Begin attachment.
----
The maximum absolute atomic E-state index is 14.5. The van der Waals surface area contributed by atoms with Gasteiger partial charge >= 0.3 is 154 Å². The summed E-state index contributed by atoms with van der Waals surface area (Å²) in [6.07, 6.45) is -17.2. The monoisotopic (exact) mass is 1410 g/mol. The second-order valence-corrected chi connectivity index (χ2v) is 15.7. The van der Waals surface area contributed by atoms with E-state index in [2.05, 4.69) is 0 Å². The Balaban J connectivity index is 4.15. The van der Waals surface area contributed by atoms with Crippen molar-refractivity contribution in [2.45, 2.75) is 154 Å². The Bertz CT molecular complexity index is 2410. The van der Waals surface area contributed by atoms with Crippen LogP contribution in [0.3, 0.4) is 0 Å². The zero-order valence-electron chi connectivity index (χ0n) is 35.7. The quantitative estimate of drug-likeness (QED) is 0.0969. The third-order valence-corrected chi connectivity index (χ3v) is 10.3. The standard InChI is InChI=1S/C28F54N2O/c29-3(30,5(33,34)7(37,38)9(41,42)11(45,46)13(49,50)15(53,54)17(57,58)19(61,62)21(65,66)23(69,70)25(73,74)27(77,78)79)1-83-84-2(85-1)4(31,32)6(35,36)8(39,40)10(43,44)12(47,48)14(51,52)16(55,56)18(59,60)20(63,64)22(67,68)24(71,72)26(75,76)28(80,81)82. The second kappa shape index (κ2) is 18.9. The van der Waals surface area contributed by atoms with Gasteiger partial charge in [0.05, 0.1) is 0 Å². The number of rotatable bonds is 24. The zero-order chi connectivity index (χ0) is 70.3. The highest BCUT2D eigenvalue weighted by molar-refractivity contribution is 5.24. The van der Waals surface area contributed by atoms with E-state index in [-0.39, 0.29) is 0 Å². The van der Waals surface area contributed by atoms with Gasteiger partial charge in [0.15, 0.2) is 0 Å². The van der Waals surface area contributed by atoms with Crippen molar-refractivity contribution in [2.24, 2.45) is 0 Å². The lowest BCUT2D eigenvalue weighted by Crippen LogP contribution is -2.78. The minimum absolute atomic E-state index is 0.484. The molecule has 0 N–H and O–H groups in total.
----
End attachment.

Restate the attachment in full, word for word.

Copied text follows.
The maximum absolute atomic E-state index is 14.5. The van der Waals surface area contributed by atoms with Gasteiger partial charge >= 0.3 is 154 Å². The summed E-state index contributed by atoms with van der Waals surface area (Å²) in [6.07, 6.45) is -17.2. The monoisotopic (exact) mass is 1410 g/mol. The second-order valence-corrected chi connectivity index (χ2v) is 15.7. The van der Waals surface area contributed by atoms with E-state index in [2.05, 4.69) is 0 Å². The Balaban J connectivity index is 4.15. The van der Waals surface area contributed by atoms with Crippen molar-refractivity contribution in [2.45, 2.75) is 154 Å². The Bertz CT molecular complexity index is 2410. The van der Waals surface area contributed by atoms with Crippen LogP contribution in [0.3, 0.4) is 0 Å². The zero-order valence-electron chi connectivity index (χ0n) is 35.7. The quantitative estimate of drug-likeness (QED) is 0.0969. The third-order valence-corrected chi connectivity index (χ3v) is 10.3. The standard InChI is InChI=1S/C28F54N2O/c29-3(30,5(33,34)7(37,38)9(41,42)11(45,46)13(49,50)15(53,54)17(57,58)19(61,62)21(65,66)23(69,70)25(73,74)27(77,78)79)1-83-84-2(85-1)4(31,32)6(35,36)8(39,40)10(43,44)12(47,48)14(51,52)16(55,56)18(59,60)20(63,64)22(67,68)24(71,72)26(75,76)28(80,81)82. The second kappa shape index (κ2) is 18.9. The van der Waals surface area contributed by atoms with Gasteiger partial charge in [0.05, 0.1) is 0 Å². The number of rotatable bonds is 24. The zero-order chi connectivity index (χ0) is 70.3. The highest BCUT2D eigenvalue weighted by molar-refractivity contribution is 5.24. The van der Waals surface area contributed by atoms with E-state index in [-0.39, 0.29) is 0 Å². The van der Waals surface area contributed by atoms with Gasteiger partial charge in [0.15, 0.2) is 0 Å². The van der Waals surface area contributed by atoms with Crippen molar-refractivity contribution in [2.24, 2.45) is 0 Å². The lowest BCUT2D eigenvalue weighted by Crippen LogP contribution is -2.78. The minimum absolute atomic E-state index is 0.484. The molecule has 0 N–H and O–H groups in total.